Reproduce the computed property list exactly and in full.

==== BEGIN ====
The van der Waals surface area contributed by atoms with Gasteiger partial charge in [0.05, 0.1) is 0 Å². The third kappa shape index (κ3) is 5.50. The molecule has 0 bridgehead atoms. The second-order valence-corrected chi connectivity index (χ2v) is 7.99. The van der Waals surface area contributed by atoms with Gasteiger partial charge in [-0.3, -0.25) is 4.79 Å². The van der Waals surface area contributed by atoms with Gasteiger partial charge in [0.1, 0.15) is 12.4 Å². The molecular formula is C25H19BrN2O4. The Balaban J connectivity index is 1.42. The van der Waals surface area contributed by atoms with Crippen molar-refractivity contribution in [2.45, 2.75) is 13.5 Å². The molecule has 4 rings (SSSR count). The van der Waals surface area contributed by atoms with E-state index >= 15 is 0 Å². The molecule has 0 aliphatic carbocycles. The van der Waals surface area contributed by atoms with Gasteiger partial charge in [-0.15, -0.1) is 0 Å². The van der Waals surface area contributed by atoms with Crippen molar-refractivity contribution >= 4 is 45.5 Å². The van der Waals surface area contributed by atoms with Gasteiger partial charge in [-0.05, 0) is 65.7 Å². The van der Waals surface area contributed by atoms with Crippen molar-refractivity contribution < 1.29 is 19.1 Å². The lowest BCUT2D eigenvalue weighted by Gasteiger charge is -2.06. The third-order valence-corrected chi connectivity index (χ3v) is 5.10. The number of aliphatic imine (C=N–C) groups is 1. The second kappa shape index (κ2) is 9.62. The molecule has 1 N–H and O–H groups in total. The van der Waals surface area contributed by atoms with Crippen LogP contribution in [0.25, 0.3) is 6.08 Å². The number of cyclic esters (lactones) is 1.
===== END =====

The van der Waals surface area contributed by atoms with Gasteiger partial charge in [0.05, 0.1) is 0 Å². The third kappa shape index (κ3) is 5.50. The molecule has 0 bridgehead atoms. The second-order valence-corrected chi connectivity index (χ2v) is 7.99. The van der Waals surface area contributed by atoms with Gasteiger partial charge in [-0.3, -0.25) is 4.79 Å². The van der Waals surface area contributed by atoms with Gasteiger partial charge in [0.1, 0.15) is 12.4 Å². The molecular formula is C25H19BrN2O4. The Balaban J connectivity index is 1.42. The van der Waals surface area contributed by atoms with Crippen molar-refractivity contribution in [2.45, 2.75) is 13.5 Å². The molecule has 4 rings (SSSR count). The van der Waals surface area contributed by atoms with E-state index >= 15 is 0 Å². The molecule has 0 aliphatic carbocycles. The van der Waals surface area contributed by atoms with Gasteiger partial charge in [-0.15, -0.1) is 0 Å². The van der Waals surface area contributed by atoms with Crippen molar-refractivity contribution >= 4 is 45.5 Å². The van der Waals surface area contributed by atoms with Gasteiger partial charge in [-0.05, 0) is 65.7 Å². The van der Waals surface area contributed by atoms with Crippen molar-refractivity contribution < 1.29 is 19.1 Å². The lowest BCUT2D eigenvalue weighted by Gasteiger charge is -2.06. The third-order valence-corrected chi connectivity index (χ3v) is 5.10. The number of aliphatic imine (C=N–C) groups is 1. The second kappa shape index (κ2) is 9.62. The molecule has 1 N–H and O–H groups in total. The van der Waals surface area contributed by atoms with Crippen LogP contribution in [0.25, 0.3) is 6.08 Å². The number of cyclic esters (lactones) is 1.